Hi! Thanks for reading. This post looks better in our award-winning app, Tips & Tricks for iPhone.


Online scams have been around for a long time, and hopefully by now most of you are reasonably adept at spotting them. As a general rule, don’t give away information via email or text unless you’re absolutely certain you know it’s from a trusted sender. That said, every now and again a particularly believable trick does the rounds and we feel the need to warn you about it. Now is one of those times.

This latest scam relates to App Store subscriptions. A fraudster will mock up an email showing a real-looking subscription confirmation from Apple. It usually shows a free trial for a real product, that will – apparently – roll onto a full subscription at an exorbitant price, often hundreds of dollars per month. Of course, none of this is true and prices like $145/month for YouTube (as seen below) should be a clear sign that somebody is taking you for a ride. But that’s one convincing email!

This is a pretty good fake, but it’s definitely a fake

These emails attempt to shock users into hitting the “unsubscribe” button without giving it a second thought. The button then takes them to an authentic-looking page where they’re asked to input personal details such as Apple ID logins and even credit card details in order to cancel the subscription. Which, lest we forget, doesn’t exist in the first place.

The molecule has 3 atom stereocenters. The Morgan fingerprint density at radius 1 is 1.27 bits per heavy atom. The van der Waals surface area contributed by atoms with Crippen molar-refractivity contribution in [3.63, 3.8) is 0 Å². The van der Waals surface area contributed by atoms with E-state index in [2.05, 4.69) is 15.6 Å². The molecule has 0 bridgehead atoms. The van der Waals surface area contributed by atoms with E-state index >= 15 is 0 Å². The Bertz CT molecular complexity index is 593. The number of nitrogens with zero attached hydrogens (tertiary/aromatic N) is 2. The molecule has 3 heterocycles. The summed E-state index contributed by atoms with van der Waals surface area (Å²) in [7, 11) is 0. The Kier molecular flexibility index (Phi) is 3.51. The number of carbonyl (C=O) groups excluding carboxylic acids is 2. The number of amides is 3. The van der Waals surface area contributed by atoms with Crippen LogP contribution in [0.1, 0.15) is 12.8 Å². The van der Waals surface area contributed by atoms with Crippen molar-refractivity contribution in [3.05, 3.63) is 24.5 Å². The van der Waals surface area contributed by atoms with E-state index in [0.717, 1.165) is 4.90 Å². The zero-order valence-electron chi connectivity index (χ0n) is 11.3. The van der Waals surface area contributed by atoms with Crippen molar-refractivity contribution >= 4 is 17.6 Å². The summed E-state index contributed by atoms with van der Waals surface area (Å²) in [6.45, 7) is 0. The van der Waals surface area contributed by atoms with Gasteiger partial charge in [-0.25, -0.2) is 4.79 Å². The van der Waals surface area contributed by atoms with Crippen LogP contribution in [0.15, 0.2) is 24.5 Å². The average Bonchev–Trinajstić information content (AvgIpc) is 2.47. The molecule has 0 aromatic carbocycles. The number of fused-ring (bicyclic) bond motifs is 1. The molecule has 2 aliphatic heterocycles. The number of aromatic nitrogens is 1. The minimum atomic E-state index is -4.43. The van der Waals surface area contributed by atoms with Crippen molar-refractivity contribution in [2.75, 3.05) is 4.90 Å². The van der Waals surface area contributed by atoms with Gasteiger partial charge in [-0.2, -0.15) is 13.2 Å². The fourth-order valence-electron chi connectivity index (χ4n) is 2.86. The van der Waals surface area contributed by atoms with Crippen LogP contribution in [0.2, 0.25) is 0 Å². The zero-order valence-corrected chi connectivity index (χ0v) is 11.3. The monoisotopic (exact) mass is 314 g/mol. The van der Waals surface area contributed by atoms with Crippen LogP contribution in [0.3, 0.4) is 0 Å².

This kind of scam, in which users are tricked into revealing personal information, is known as a “phishing” attack. Apple will never ask for this kind of information by email, and if you’re in doubt it’s best to give the company’s support team a call before proceeding.

This subscription scam has become so popular of late that Apple has even released official documentation warning users about it. The company advises that genuine purchase receipts will always include your billing address, something which scammers are unlikely to have access to. You can forward suspicious-looking emails to reportphishing@apple.com, and if you think you’ve fallen foul of one of these scams you should change your Apple ID password immediately.

In fact, if you’re concerned about this kind of thing, we’d recommend reading Apple’s advice in full.